Using a proxy server with self-hosted runners

You can configure self-hosted runners to use a proxy server to communicate with GitHub AE.

Warning: Self-hosted runners are long-lived, and any compromise to the host machine could leak secrets or credentials or enable other attacks. For more information about the risks of using self-hosted runners, see "Security hardening for GitHub Actions." For more information about the management of access to GitHub Actions for your enterprise, see "Enforcing GitHub Actions policies for your enterprise."

Configuring a proxy server using environment variables

If you need a self-hosted runner to communicate via a proxy server, the self-hosted runner application uses proxy configurations set in the following environment variables:

  • https_proxy: Proxy URL for HTTPS traffic. You can also include basic authentication credentials, if required. For example:
    • http://proxy.local
    • http://username:password@proxy.local
  • http_proxy: Proxy URL for HTTP traffic. You can also include basic authentication credentials, if required. For example:
    • http://proxy.local
    • http://username:password@proxy.local
  • no_proxy: Comma separated list of hosts that should not use a proxy. Only hostnames are allowed in no_proxy, you cannot use IP addresses. For example:

The proxy environment variables are read when the self-hosted runner application starts, so you must set the environment variables before configuring or starting the self-hosted runner application. If your proxy configuration changes, you must restart the self-hosted runner application.

On Windows machines, the proxy environment variable names are not case-sensitive. On Linux and macOS machines, we recommend that you use all lowercase environment variables. If you have an environment variable in both lowercase and uppercase on Linux or macOS, for example https_proxy and HTTPS_PROXY, the self-hosted runner application uses the lowercase environment variable.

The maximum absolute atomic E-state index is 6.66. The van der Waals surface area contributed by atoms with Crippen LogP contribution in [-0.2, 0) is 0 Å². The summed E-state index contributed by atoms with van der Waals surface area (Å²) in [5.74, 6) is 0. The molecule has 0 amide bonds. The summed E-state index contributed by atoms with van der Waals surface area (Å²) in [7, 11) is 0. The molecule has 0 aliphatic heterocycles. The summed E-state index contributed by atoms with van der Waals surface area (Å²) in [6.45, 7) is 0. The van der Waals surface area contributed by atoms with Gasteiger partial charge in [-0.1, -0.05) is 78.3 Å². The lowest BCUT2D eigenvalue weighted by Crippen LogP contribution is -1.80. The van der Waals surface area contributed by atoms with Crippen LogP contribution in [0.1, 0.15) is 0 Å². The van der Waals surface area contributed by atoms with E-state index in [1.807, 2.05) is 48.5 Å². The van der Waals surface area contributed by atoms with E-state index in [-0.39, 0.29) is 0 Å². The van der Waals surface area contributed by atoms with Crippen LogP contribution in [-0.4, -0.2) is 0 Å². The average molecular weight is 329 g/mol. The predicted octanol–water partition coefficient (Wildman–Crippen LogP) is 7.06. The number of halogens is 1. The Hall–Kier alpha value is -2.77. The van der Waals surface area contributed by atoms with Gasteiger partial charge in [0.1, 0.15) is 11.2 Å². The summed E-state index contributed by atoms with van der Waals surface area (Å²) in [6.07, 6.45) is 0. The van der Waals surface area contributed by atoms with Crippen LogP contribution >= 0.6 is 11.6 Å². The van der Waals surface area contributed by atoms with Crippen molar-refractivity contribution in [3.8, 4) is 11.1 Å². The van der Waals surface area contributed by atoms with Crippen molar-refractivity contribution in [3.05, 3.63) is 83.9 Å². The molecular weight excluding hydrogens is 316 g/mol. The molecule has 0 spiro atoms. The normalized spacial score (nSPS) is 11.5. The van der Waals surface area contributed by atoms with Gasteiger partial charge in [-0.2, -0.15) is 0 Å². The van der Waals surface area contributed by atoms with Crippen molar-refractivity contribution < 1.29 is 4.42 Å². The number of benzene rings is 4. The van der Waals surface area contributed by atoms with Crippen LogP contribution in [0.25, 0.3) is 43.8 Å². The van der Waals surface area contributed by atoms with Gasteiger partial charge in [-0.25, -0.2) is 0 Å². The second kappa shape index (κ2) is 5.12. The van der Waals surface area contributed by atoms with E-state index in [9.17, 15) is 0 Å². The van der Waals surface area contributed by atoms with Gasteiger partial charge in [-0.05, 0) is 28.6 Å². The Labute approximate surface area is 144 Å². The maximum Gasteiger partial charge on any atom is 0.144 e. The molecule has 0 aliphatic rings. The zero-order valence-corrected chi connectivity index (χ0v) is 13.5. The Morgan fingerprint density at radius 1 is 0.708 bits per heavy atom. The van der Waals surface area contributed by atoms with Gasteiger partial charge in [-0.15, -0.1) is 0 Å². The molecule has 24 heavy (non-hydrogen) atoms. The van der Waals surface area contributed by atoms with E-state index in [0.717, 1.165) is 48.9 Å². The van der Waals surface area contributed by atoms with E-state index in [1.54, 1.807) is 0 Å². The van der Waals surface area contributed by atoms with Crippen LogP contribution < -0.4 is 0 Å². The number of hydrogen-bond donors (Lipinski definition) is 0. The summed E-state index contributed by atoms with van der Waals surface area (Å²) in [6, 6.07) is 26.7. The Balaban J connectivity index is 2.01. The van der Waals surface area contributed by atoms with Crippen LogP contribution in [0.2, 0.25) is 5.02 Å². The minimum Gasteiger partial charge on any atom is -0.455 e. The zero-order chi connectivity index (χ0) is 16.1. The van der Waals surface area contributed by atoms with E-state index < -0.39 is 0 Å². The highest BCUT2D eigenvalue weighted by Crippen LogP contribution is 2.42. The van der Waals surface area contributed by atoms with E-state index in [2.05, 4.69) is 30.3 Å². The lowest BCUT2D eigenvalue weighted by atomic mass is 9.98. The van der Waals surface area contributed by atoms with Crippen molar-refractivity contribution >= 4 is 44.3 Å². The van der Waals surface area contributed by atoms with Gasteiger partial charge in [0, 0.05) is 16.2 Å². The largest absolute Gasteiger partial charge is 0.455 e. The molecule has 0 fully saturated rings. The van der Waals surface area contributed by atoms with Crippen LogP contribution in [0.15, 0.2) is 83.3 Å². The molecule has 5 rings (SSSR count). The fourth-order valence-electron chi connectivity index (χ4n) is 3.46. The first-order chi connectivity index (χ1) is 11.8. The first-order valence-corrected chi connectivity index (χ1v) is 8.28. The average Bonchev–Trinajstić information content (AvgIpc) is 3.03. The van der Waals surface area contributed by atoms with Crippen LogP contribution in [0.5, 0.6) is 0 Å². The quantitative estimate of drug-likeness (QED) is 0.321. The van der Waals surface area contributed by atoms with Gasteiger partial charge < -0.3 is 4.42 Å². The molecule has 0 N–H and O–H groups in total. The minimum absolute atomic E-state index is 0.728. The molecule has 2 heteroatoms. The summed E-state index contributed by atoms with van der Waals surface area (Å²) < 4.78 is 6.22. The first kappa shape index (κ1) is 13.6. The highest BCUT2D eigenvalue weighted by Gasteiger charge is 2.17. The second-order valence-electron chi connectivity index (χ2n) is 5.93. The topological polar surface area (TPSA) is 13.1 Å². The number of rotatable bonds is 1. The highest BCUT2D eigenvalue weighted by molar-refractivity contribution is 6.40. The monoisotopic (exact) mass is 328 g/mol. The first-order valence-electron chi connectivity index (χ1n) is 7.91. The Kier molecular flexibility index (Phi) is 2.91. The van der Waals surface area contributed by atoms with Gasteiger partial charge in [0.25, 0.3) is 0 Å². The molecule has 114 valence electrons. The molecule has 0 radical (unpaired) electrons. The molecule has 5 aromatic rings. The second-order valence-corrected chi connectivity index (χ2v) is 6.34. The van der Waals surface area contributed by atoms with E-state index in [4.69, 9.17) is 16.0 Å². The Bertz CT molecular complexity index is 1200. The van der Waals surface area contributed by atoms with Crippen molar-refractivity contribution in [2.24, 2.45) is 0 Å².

The connection between self-hosted runners and GitHub AE is over HTTP (port 80) and HTTPS (port 443).

Using a .env file to set the proxy configuration

If setting environment variables is not practical, you can set the proxy configuration variables in a file named .env in the self-hosted runner application directory. For example, this might be necessary if you want to configure the runner application as a service under a system account. When the runner application starts, it reads the variables set in .env for the proxy configuration.

An example .env proxy configuration is shown below:


Setting proxy configuration for Docker containers

If you use Docker container actions or service containers in your workflows, you might also need to configure Docker to use your proxy server in addition to setting the above environment variables.

For information on the required Docker configuration, see "Configure Docker to use a proxy server" in the Docker documentation.

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